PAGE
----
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TEXT OF COMMENTARY
KAI RYSSDAL: Most of the talk about housing has been aimed at helping homeowners who might have to make tough choices, but some people have run out of options. The number of homeless in this country is rising as the economy deteriorates. That’s prompted Washington to come up with a program called “Housing First.” It puts a priority on getting people off the streets and into homes.
Commentator Brendan Koerner says Housing First is based on a tried and true business strategy, but he says the money could be better spent.
BRENDAN KOERNER: It’s hard not to admire Phil Mangano. Inspired by St. Francis of Assisi, Mangano quit his lucrative music-industry job a quarter-century ago to dedicate himself to public service. He vowed to apply the skills he’d developed while negotiating record deals to wiping out homelessness.
As President Bush’s “homelessness czar,” Mangano’s top priority has been Housing First. It’s a strategy inspired by a fundamental business tool — cost-benefit analysis. According to Mangano, a mentally-ill or drug-addicted homeless person who drifts through hospitals and jails can cost the government upwards of $150,000 per year, but simply renting that person an apartment lowers the annual tab to between 14 and $25,000. Best of all, 85 percent of participants in Housing First stay off the streets for good.
Mangano’s innovative program reduced chronic homelessness by 11.5 percent between 2005 and 2006. Supporters of Housing First say this decline has an important trickle-down effect for businesses located in areas where vagrants cause problems.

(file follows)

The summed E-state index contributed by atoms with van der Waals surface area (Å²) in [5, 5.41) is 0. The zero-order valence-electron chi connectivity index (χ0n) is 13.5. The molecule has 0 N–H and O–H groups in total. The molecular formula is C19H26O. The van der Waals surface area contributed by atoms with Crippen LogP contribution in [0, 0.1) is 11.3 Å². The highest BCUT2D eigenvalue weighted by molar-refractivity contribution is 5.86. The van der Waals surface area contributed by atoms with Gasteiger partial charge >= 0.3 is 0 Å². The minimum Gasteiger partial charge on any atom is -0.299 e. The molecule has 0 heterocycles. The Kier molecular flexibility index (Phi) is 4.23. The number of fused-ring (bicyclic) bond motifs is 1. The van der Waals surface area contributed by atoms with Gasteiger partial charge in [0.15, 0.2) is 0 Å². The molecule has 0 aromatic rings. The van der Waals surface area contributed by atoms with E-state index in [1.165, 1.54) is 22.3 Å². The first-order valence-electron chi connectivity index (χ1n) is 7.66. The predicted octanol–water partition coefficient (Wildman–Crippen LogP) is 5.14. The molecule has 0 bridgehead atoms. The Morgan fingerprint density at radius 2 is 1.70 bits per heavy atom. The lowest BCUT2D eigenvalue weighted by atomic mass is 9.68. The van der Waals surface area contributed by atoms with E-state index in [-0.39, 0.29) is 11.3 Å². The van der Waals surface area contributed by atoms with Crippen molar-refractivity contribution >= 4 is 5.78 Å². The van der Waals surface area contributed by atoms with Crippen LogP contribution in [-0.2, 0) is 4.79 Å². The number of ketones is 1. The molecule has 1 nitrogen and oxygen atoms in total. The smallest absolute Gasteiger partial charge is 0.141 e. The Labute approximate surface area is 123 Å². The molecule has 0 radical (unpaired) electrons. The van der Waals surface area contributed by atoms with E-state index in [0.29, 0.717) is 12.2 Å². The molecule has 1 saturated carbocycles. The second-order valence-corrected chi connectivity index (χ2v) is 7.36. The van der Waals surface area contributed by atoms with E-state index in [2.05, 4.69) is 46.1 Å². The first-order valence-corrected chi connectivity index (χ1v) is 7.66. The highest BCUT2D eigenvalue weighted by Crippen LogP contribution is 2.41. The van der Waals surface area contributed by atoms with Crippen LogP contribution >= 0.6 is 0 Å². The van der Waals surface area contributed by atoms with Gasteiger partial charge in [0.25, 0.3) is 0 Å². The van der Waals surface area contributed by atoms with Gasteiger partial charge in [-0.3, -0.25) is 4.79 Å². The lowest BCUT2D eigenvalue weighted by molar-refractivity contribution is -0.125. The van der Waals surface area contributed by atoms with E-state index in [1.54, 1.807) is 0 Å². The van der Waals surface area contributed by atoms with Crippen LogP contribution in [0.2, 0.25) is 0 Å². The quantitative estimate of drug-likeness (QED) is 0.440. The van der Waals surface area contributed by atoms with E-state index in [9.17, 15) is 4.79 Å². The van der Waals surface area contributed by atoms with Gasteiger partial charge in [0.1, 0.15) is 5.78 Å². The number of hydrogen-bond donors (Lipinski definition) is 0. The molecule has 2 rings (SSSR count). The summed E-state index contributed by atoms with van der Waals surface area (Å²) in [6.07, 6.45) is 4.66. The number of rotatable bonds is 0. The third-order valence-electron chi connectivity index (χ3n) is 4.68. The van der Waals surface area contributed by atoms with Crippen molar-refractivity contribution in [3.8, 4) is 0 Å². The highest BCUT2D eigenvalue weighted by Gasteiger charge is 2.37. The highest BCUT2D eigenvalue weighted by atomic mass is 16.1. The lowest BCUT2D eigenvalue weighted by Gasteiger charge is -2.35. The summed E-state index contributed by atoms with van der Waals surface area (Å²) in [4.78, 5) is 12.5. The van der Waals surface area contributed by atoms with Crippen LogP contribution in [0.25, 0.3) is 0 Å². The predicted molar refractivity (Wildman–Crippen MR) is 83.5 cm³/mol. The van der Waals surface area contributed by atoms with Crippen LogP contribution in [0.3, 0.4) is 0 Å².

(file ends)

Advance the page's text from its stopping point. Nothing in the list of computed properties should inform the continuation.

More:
But speaking strictly in financial terms, Mangano’s approach may be a money loser over the long haul. Housing First deals only with a handful of single, deeply troubled adults. Meanwhile, with foreclosures soaring and wages stagnant, the number of homeless families is increasing. Take Massachusetts, where more homeless families are living in shelters than at any time since 1983. Nationwide, homeless families now account for over 40 percent of the overall homeless population. Thirty two percent of them are unable to find space in shelters.
It’s increasingly difficult for these families to find permanent accommodations. In San Francisco for example, nearly 7 percent of the population is waiting for housing assistance. Advocates for the homeless blame government budget cuts.
There are long-term financial costs to this problem. Homeless kids are less likely to finish school and become productive taxpayers, and homeless families are a drag on the resources of relatives who provide temporary food and shelter.
By dedicating so many of his agency’s resources to Housing First, Mangano has chosen a short-term payout over long-term investment, and that’s no way to run a business.
KAI RYSSDAL: Brendan Koerner is a contributing editor at Wired magazine and a columnist for Slate.
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